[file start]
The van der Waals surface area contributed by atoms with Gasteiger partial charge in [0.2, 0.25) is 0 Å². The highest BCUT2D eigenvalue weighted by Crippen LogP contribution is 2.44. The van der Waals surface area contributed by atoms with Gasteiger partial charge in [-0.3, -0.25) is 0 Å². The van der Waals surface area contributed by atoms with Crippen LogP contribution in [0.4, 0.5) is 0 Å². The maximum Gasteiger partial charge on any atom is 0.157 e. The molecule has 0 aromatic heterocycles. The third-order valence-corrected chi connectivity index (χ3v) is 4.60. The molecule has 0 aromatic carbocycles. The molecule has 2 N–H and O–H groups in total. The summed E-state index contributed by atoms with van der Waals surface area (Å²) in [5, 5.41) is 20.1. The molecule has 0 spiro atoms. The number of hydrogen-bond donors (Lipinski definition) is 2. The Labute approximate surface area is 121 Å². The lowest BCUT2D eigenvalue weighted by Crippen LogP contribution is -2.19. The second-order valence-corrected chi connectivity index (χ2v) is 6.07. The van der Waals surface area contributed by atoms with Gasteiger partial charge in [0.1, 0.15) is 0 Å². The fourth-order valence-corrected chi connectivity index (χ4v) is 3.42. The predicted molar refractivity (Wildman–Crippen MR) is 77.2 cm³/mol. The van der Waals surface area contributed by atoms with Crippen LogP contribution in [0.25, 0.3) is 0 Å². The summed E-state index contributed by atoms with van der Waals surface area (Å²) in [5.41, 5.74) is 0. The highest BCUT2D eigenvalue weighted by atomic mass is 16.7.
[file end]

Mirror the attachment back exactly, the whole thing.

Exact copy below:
The van der Waals surface area contributed by atoms with Gasteiger partial charge in [0.2, 0.25) is 0 Å². The highest BCUT2D eigenvalue weighted by Crippen LogP contribution is 2.44. The van der Waals surface area contributed by atoms with Gasteiger partial charge in [-0.3, -0.25) is 0 Å². The van der Waals surface area contributed by atoms with Crippen LogP contribution in [0.4, 0.5) is 0 Å². The maximum Gasteiger partial charge on any atom is 0.157 e. The molecule has 0 aromatic heterocycles. The third-order valence-corrected chi connectivity index (χ3v) is 4.60. The molecule has 0 aromatic carbocycles. The molecule has 2 N–H and O–H groups in total. The summed E-state index contributed by atoms with van der Waals surface area (Å²) in [5, 5.41) is 20.1. The molecule has 0 spiro atoms. The number of hydrogen-bond donors (Lipinski definition) is 2. The Labute approximate surface area is 121 Å². The lowest BCUT2D eigenvalue weighted by Crippen LogP contribution is -2.19. The second-order valence-corrected chi connectivity index (χ2v) is 6.07. The van der Waals surface area contributed by atoms with Gasteiger partial charge in [0.1, 0.15) is 0 Å². The fourth-order valence-corrected chi connectivity index (χ4v) is 3.42. The predicted molar refractivity (Wildman–Crippen MR) is 77.2 cm³/mol. The van der Waals surface area contributed by atoms with Crippen LogP contribution in [0.25, 0.3) is 0 Å². The summed E-state index contributed by atoms with van der Waals surface area (Å²) in [5.41, 5.74) is 0. The highest BCUT2D eigenvalue weighted by atomic mass is 16.7.